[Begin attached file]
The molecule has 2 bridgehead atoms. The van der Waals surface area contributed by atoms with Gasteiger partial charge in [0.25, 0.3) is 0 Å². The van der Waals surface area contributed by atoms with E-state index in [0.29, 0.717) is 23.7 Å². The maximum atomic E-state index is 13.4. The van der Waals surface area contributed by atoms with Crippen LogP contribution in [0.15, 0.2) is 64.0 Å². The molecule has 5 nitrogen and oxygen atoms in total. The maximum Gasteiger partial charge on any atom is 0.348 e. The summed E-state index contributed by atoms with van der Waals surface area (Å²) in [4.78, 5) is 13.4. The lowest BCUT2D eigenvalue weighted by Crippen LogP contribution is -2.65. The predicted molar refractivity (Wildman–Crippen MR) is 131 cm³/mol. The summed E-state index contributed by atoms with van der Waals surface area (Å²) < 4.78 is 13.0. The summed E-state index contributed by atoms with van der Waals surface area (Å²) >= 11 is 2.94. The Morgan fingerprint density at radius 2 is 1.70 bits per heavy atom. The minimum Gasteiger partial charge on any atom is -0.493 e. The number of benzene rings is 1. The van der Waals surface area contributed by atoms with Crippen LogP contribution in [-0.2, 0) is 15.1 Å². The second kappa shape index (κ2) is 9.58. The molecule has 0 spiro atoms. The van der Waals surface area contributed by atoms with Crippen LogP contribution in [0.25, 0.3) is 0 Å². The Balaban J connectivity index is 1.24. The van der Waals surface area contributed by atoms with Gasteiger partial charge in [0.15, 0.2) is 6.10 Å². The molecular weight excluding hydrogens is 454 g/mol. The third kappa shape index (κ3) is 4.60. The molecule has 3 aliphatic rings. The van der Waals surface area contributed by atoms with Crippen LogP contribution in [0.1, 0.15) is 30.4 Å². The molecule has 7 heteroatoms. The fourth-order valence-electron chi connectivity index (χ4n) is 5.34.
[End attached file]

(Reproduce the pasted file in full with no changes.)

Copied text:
The molecule has 2 bridgehead atoms. The van der Waals surface area contributed by atoms with Gasteiger partial charge in [0.25, 0.3) is 0 Å². The van der Waals surface area contributed by atoms with E-state index in [0.29, 0.717) is 23.7 Å². The maximum atomic E-state index is 13.4. The van der Waals surface area contributed by atoms with Crippen LogP contribution in [0.15, 0.2) is 64.0 Å². The molecule has 5 nitrogen and oxygen atoms in total. The maximum Gasteiger partial charge on any atom is 0.348 e. The summed E-state index contributed by atoms with van der Waals surface area (Å²) in [4.78, 5) is 13.4. The lowest BCUT2D eigenvalue weighted by Crippen LogP contribution is -2.65. The predicted molar refractivity (Wildman–Crippen MR) is 131 cm³/mol. The summed E-state index contributed by atoms with van der Waals surface area (Å²) < 4.78 is 13.0. The summed E-state index contributed by atoms with van der Waals surface area (Å²) >= 11 is 2.94. The Morgan fingerprint density at radius 2 is 1.70 bits per heavy atom. The minimum Gasteiger partial charge on any atom is -0.493 e. The number of benzene rings is 1. The van der Waals surface area contributed by atoms with Crippen LogP contribution in [-0.2, 0) is 15.1 Å². The second kappa shape index (κ2) is 9.58. The molecule has 0 spiro atoms. The van der Waals surface area contributed by atoms with Crippen LogP contribution in [0.25, 0.3) is 0 Å². The Balaban J connectivity index is 1.24. The van der Waals surface area contributed by atoms with Gasteiger partial charge in [0.15, 0.2) is 6.10 Å². The molecular weight excluding hydrogens is 454 g/mol. The third kappa shape index (κ3) is 4.60. The molecule has 3 aliphatic rings. The van der Waals surface area contributed by atoms with Crippen LogP contribution in [0.1, 0.15) is 30.4 Å². The molecule has 7 heteroatoms. The fourth-order valence-electron chi connectivity index (χ4n) is 5.34.